In addition, it became clear that much of the digital possibilities available have not yet been exploited to their full extent. In particular, this is the case where combinations of SL and captions, virtual and augmented reality, or live subtitling could be employed to make content available in multilingual and multimodal forms. Therefore, current research sets a focus on the ways sign, spoken and written languages can be combined in teaching and learning settings with the help of digital tools.

WP4: The first implementation of a new BA programme on Linguistic Integration and DaF/DaZ (BA SI) at the ZHAW School of Applied Linguistics has started in Fall 2020. Christiane Hohenstein introduced intercultural and inclusive communication with a focus on academic access for deaf and hearing-impaired students with sign language. Further aspects will be included in the Fall semester 2021. Students of the BA programmes at the ZHAW School of Applied Linguistics are encouraged to choose topics in the field of academic accessibility and sign language.

In the interprofessional module on health care and communication (School of Health Sciences, taught by Ch. Hohenstein), one student group chose communication issues with deaf patients as a topic.

The start of the second FAGS (AGSA) continuing education programme for deaf and hearing-impaired teachers at the HfH University of Applied Sciences of Special Needs Education (which was completed for the first time in January 2019) has been postponed to 2022. Collaboration in teaching and supervision will be continued.

WP5: Network activities took place with colleagues from the HfH University of Applied Sciences of Special Needs Education. Networking is also achieved by participating in the sign language network.

Furthermore, Christiane Hohenstein is participating in the newly established EU-Network COST action LITHME, Language in the Human-Machine Era, as a contributor to Work Group 3, “Language Rights”. The subthemes of minority languages, assistive technologies and disaster response are all relevant to Sign language users.

Networking and collaboration with the Swiss Federation of the Deaf SGB-FSS was continued through Christiane Hohenstein’s membership in the scientific advisory board. Planning for transformative and inclusive science events for the community of deaf and hard of hearing/hearing-impaired persons and fostering collaboration between deaf and non-deaf researchers are all important items on the agenda of the Federation’s scientific advisory board.

References

  • Hohenstein, Christiane; Zavgorodnia, Larysa. 2021, forthcoming. “Inclusive schooling paving the road to higher education. In Proceedings of the 3rd International Scientific and Expert Conference “The results of (un)supportive environment”, Dodir and University of Zagreb, Croatia, November 21, 2019.
  • Hohenstein, Christiane; Zavgorodnia, Larysa. 2021, forthcoming. “The Role of Sign Language in Tertiary Education”. In Proceedings of the 3rd Swiss Conference on Barrier-free Communication (BfC 2020), Online Conference, June 29–July 4, 2020, edited by Susanne J. Jekat, Steffen Puhl, Luisa Carrer, and Alexa Lintner. Winterthur: ZHAW Zurich University of Applied Sciences. https://doi.org/10.21256/zhaw-3001.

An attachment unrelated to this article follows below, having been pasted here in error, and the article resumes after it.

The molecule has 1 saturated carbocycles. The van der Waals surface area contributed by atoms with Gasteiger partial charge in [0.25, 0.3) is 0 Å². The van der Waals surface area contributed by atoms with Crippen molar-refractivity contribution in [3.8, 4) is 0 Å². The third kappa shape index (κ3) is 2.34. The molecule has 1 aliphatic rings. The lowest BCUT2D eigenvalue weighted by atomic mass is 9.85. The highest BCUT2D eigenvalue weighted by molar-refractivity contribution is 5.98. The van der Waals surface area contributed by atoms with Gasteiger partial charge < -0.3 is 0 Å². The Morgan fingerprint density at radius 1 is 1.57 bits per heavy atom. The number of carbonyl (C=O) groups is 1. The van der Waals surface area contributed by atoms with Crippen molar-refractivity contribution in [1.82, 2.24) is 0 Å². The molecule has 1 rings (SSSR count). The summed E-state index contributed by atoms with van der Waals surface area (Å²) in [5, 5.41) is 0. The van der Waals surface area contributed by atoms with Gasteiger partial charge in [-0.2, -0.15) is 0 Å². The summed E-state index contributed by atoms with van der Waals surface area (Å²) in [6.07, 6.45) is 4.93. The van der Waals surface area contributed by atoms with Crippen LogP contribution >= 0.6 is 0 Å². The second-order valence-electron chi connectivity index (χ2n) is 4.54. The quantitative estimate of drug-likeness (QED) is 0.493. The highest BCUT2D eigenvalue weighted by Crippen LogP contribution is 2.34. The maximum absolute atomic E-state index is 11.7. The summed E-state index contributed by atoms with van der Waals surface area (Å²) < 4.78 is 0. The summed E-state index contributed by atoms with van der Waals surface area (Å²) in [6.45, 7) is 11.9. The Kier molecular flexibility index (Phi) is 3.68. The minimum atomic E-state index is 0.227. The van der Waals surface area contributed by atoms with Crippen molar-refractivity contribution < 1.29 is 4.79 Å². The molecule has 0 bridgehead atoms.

• Hohenstein, ChristianeZavgorodnia, LarysaNäf, ManuelaRodríguez Vázquez, SilviaBouillon, PierretteStrasly Irene. 2018. “Status quo of inclusive access to higher education. A focus on deaf and hearing-impaired individuals in German-speaking Switzerland”. Paper presented at the 2nd Swiss Conference on Barrier-free Communication: Accessibility in educational settings, University of Geneva, November 9-10, 2018https://bfc.unige.ch/files/1715/4171/9202/Hohenstein_et_al_BFC2018.pdf.
  • Rodríguez Vázquez SilviaBouillon, PierretteStrasly, IreneHohenstein, ChristianeZavgorodnia, LarysaNäf, Manuela. 2018. “Roadblocks to Inclusive Education and Career Development for People with Hearing Impairments in French and Italian Speaking Switzerland.” Paper presented at the 2nd Swiss Conference on Barrier-free Communication: Accessibility in educational settings, University of Geneva, November 9-10, 2018https://bfc.unige.ch/files/6615/4171/9554/RodriguezVazquez_et_al_BFC2018.pdf.
  • Hohenstein, ChristianeZavgorodnia, Larysa. 2018. “Bildungszugänge mit Gebärdensprache(n) für Gehörlose und Hörbeeinträchtigte.” Poster presented at the 13. Internationale Tagung der Funktionalen Pragmatik, ZHAW, Winterthur, October 4-6, 2018.
  • Hohenstein, Christiane and Patty Shores. 2016. “Sociolinguistics: Register in Sign Languages.” In The SAGE Deaf Studies Encyclopedia, edited by Patrick Boudreault and Genie Gertz, 907-910. Thousand Oaks, CA: Sage. http://dx.doi.org/10.4135/9781483346489.n291.

RA6: Speech to Sign Language Translation


WP1: The aim of WP1 was to select a use case for speech-to-sign machine translation. Today, hospitals have to increasingly deal with patients who have no language in common with the staff. In a common project with the HUG (Geneva University Hospital), we developed a tool for translating medical dialogues which directly addresses the needs of the hospital: a tool that is reliable, secure and is easily portable to less resource languages (BabelDr). BabelDr is like a translation memory (Gerlach et al. 2018), which guarantees reliability. The main feature is that doctors can speak freely and the system will map the recognition results to one of the core sentences of the translation memory (see Boujon et al. 2018). The aim of this RA is to add sign language (LSF-CH) as target language and see if a tool like this can improve accessibility and satisfaction in hospitals and to compare human videos with videos made with a virtual avatar.